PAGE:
Tuesday, February 26, 2008
Some students find that the use of a mirror virtually doubles the power of their meditation sessions. Sit in front of a mirror and gaze into the reflected image, setting your focus just above the head so that you view the wall behind you. Looking directly at the face or eyes may be too intense an experience for many students, and may lead to silly concern about personal appearance. Using this technique one only views the physical body as a shadowy peripheral silhouette. Continue gazing for twenty minutes, allowing the eyes to deeply relax their focus.
Enjoy the mirror gazing for twenty minutes, then stand for two minutes, maintaining the heightened awareness as you change position. Then resume sitting in quiet meditation for a further twenty minutes with eyes closed. This mirror gazing technique takes forty-two minutes, but may be extended to one full hour if desired, with eyes open and eyes closed sections remaining equal. Please practice this mirror gazing method no more than once a day. Strong meditation techniques are medicine and you should not overdose.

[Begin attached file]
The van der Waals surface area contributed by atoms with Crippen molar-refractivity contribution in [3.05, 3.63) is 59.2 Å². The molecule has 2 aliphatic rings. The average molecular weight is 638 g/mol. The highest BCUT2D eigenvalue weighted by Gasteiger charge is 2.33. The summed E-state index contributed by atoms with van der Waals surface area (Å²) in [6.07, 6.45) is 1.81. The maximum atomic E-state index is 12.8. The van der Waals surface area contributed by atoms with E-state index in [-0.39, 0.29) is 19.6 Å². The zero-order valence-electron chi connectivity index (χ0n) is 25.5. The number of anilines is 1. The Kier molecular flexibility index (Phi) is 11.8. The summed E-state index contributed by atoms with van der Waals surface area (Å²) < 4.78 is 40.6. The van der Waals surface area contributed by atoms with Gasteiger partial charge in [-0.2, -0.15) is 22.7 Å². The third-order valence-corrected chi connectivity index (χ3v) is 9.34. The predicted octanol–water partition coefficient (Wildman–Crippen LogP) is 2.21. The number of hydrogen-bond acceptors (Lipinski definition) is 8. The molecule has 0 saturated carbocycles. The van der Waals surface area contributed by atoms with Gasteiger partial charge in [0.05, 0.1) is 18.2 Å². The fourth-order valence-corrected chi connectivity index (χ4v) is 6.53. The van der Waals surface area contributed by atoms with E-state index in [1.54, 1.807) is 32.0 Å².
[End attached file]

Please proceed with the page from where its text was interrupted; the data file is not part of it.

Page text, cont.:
Mirror gazing is a form of tratak, the ancient yogic practice of fixing one's gaze on an object with total intensity. You may practice tratak by staring at a candle's flame, a distant tree, the picture of an enlightened teacher, or any object that is pleasant to view. While practicing tratak, one must remain motionless and allow oneself to become totally absorbed by the object you are viewing.
To practice this technique you must have a partner of the opposite sex, preferably someone you love. It is similar to the mirror gazing technique described above except that you look into the eyes of your loved one. Sit together, staring softly into your partners eyes for twenty minutes. Then stand silently for two minutes. Then sit in quiet meditation with eyes closed for a further twenty minutes. This technique can readily lead to romantic intimacy, so pick your partner carefully.